This passage from Roberto Bolaño's 2666 reminds me of Underworld and Infinite Jest:
He chose 'The Metamorphosis" over The Trial, he chose "Bartleby" over Moby-Dick, he chose "A Simple Heart" over Bouvard and Pécuchet, and "A Christmas Carol" over A Tale of Two Cities or The Pickwick Papers. What a sad paradox, thought Amalfitano. Now even bookish pharmacists are afraid to take on the great, imperfect, torrential works, books that blaze paths into the unknown. They choose the perfect exercises of the great masters. Or what amounts to the same thing: they want to watch the great masters spar, but they have no interest in real combat, when the great masters struggle against that something, that something that terrifies us all, that something that cows us and spurs us on, amid blood and mortal wounds and stench.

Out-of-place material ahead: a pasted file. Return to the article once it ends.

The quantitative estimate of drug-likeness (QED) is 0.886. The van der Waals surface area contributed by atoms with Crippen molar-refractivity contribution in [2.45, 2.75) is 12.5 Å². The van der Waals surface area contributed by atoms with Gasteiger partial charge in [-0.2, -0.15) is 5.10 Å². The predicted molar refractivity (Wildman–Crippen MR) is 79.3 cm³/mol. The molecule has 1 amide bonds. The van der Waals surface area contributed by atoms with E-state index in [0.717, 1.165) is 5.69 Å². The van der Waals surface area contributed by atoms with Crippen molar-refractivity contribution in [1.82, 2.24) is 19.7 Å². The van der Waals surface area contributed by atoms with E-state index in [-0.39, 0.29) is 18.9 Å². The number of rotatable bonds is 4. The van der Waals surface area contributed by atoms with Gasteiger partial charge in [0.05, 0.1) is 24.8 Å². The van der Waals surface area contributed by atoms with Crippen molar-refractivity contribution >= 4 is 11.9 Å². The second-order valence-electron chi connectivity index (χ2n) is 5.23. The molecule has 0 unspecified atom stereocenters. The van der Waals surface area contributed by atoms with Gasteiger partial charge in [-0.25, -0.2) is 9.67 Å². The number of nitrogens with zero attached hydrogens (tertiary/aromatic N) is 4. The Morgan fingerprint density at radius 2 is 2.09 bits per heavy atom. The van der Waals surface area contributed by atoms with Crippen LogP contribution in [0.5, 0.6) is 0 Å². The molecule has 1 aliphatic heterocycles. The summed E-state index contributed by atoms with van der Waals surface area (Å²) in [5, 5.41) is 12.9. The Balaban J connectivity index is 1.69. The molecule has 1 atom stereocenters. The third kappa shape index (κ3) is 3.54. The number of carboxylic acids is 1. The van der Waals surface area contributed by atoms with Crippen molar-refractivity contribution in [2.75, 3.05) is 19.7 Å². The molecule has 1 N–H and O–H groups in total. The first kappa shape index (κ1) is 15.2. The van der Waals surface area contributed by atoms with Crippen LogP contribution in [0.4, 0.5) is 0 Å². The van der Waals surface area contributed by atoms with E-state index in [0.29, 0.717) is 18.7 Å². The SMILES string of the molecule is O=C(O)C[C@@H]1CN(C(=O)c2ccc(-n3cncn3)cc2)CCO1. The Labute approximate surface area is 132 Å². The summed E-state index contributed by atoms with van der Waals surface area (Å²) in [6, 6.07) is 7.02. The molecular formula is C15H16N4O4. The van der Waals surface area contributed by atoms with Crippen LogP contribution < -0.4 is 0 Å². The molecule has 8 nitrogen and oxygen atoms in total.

(Via jeremy on Goodreads.)